IBM CEO Arvind Krishna: COVID-19 Is a Turning Point for Digital Transformation
By Matt Hunter
May 5, 2020
The COVID-19 pandemic has been a “turning point” for many companies, as the disruption and uncertainty caused by the crisis has accelerated the digital transformation that for many was already underway. That was the message from IBM CEO Arvind Krishna in his keynote presentation that kicked off the company’s Think Digital conference on Tuesday.
“There is no question that this pandemic is a powerful force of disruption and an unprecedented tragedy,” Krishna said. “But it is also a critical turning point. It’s an opportunity to develop new solutions, new ways of working and new partnerships that will benefit your company and your customers, not just today, but for years to come.”
Krishna spoke in an online presentation at Think. The annual IBM conference had originally been scheduled as an in-person event in San Francisco. But in response to the pandemic, this year it is a two-day virtual conference, with more than 90,000 registrants.
→ Watch a replay of Arvind Krishna's Think Digital keynote
The COVID-19 crisis has exposed many enterprises’ vulnerabilities, Krishna said. In response, companies are fast adopting artificial intelligence and hybrid cloud-based IT architectures. That is both enabling them to build agility and resiliency into their networks now, and preparing them to embrace emerging technologies like 5G and edge computing, he said.
“I’m predicting today that every company will become an AI company—not because they can, but because they must,” Krishna said in his inaugural keynote address as IBM’s CEO.
Why Digital Transformation Matters
For enterprises, Krishna explained, digital transformation means putting artificial intelligence at the center of workflows, and using the insights generated from that process to constantly improve products and services. This transformation is powered by a hybrid cloud architecture using open source software that makes companies more secure, and enables them to quickly adapt to shifting customer demands and changing market conditions.
IBM CEO Arvind Krishna (left) speaks with Anthem, Inc., CDO Rajeev Ronanki at Think Digital
Krishna cited the giant health insurer Anthem, Inc. as a company successfully making the transition. He was joined by Rajeev Ronanki, Anthem’s senior vice president and chief data officer, who described how AI and hybrid cloud is helping Anthem transform U.S. healthcare.
Ronanki said the pandemic has revealed the “significant shortcomings” of the current system. He explained how Anthem is using data and AI to make healthcare more forward thinking and less reactive.
“The opportunity that we have in front of us,” Ronanki said, “is to reshape healthcare into a more predictive, more proactive and more personalized holistic solution.”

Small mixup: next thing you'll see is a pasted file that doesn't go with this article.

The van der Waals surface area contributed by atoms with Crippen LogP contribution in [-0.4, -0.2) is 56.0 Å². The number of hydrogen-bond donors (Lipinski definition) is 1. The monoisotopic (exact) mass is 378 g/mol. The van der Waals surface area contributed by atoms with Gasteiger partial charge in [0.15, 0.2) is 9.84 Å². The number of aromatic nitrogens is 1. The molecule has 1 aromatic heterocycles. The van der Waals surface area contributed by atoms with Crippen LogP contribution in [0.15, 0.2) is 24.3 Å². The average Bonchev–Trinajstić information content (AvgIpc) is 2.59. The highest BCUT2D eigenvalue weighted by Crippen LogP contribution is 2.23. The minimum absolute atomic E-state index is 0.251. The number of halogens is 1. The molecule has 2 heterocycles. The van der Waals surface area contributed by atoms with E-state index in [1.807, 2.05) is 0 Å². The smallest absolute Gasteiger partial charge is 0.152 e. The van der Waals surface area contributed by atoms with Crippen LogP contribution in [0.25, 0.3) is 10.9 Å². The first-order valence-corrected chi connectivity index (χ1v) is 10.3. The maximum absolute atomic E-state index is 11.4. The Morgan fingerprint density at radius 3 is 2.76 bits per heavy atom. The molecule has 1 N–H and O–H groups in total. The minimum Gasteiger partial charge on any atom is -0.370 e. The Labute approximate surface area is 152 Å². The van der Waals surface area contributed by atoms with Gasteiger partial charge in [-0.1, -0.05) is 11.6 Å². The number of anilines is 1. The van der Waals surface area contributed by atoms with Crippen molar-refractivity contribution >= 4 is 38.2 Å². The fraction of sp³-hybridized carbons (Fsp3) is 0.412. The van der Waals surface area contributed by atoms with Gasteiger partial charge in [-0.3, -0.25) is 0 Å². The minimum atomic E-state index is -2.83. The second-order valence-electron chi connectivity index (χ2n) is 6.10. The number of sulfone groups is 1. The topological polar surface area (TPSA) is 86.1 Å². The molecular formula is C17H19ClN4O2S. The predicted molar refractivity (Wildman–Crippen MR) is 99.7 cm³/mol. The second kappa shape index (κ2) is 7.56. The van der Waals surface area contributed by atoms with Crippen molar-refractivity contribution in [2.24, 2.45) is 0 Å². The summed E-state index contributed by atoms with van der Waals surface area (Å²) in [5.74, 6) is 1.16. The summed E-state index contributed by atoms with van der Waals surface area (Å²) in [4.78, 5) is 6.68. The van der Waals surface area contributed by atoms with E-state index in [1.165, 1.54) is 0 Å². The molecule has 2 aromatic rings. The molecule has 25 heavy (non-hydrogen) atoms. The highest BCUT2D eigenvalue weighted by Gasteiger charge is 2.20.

The Hybrid “Imperative”—and New IBM Offerings
Krishna said the hybrid cloud model has distinct advantages over other IT architecture—advantages he called the hybrid cloud “imperative.”
Unlike existing IT networks, he said, hybrid cloud adapts to the infrastructure that enterprises already have, while also freeing them from being locked into any one vendor’s offerings. Hybrid architectures, which can involve a combination of public and private clouds and on-premises networks, have the flexibility to process workloads closest to where the data is generated—a necessity in high-tech factories—and also make it easier to comply with different regional regulations on data use, Krishna said.
He also unveiled a number of new IBM offerings designed to help companies accelerate their digital transformations.
The first—"AI for IT”—gives CIOs the ability to automate IT infrastructures, which immediately reduces cost and makes the network more resilient, he said. It uses Watson AIOps to diagnose and respond to IT anomalies in real time.
See how Watson AIOps puts AI into the hands of CIOs
The second new offering he announced is a program for independent software vendors and SaaS providers to help them demonstrate they meet the compliance, security and technical requirements to operate on IBM’s financial services-ready public cloud. (Assima, Finacle, Fiserv, Intellect Design, Medallia and Thought Machine are among the first companies to join the program.)
Krishna also said IBM would reveal a technical preview of IBM Cloud Satellite, which extends IBM Cloud services anywhere a client needs them, as well as a new set of services to help businesses and telcos make the most of the opportunities presented by 5G and Edge.
“The 5G and edge computing generation is coming quickly and is poised to have as much impact on enterprise computing as mobile phones had for consumers,” Krishna said. Seizing this imminent opportunity, he said, requires making the right IT architecture choices now.
Krishna also said that IBM during Think Digital would announce the top three initial solutions for this year’s Call for Code challenge that have the potential to contribute to COVID-19 response efforts. This year’s competition, which continues through July 31, is focused on developing solutions for climate change and COVID-19, and developers who wish to participate should visit Callforcode.org, he said.
“History will look back on this,’’ Krishna said, “as the moment when the digital transformation of business and society suddenly accelerated.”